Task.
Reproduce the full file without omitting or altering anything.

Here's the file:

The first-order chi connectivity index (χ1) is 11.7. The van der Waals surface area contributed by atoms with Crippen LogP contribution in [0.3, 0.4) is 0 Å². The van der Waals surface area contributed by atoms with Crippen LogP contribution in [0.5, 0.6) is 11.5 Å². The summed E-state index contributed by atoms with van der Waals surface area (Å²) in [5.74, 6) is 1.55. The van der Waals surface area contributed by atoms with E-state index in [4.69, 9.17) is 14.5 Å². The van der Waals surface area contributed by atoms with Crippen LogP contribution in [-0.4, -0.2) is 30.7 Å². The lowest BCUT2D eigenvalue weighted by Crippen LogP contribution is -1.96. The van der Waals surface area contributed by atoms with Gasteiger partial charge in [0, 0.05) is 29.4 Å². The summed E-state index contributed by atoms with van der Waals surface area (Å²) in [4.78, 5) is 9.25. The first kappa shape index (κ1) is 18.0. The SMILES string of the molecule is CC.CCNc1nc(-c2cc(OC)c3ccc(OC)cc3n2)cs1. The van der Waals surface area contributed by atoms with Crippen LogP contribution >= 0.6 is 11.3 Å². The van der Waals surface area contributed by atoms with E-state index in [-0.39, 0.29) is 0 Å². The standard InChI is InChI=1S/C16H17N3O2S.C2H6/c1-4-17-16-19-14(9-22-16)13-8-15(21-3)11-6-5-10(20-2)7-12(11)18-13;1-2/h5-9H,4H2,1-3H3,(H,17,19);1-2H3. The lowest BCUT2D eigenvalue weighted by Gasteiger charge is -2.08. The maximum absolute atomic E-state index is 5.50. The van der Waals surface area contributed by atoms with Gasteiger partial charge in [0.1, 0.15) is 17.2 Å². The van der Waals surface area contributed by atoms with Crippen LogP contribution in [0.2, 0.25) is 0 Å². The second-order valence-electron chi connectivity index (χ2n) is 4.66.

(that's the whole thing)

The first-order chi connectivity index (χ1) is 11.7. The van der Waals surface area contributed by atoms with Crippen LogP contribution in [0.3, 0.4) is 0 Å². The van der Waals surface area contributed by atoms with Crippen LogP contribution in [0.5, 0.6) is 11.5 Å². The summed E-state index contributed by atoms with van der Waals surface area (Å²) in [5.74, 6) is 1.55. The van der Waals surface area contributed by atoms with E-state index in [4.69, 9.17) is 14.5 Å². The van der Waals surface area contributed by atoms with Crippen LogP contribution in [-0.4, -0.2) is 30.7 Å². The lowest BCUT2D eigenvalue weighted by Crippen LogP contribution is -1.96. The van der Waals surface area contributed by atoms with Gasteiger partial charge in [0, 0.05) is 29.4 Å². The summed E-state index contributed by atoms with van der Waals surface area (Å²) in [4.78, 5) is 9.25. The first kappa shape index (κ1) is 18.0. The SMILES string of the molecule is CC.CCNc1nc(-c2cc(OC)c3ccc(OC)cc3n2)cs1. The van der Waals surface area contributed by atoms with Crippen LogP contribution >= 0.6 is 11.3 Å². The van der Waals surface area contributed by atoms with E-state index in [-0.39, 0.29) is 0 Å². The standard InChI is InChI=1S/C16H17N3O2S.C2H6/c1-4-17-16-19-14(9-22-16)13-8-15(21-3)11-6-5-10(20-2)7-12(11)18-13;1-2/h5-9H,4H2,1-3H3,(H,17,19);1-2H3. The lowest BCUT2D eigenvalue weighted by Gasteiger charge is -2.08. The maximum absolute atomic E-state index is 5.50. The van der Waals surface area contributed by atoms with Gasteiger partial charge in [0.1, 0.15) is 17.2 Å². The van der Waals surface area contributed by atoms with Crippen LogP contribution in [0.2, 0.25) is 0 Å². The second-order valence-electron chi connectivity index (χ2n) is 4.66.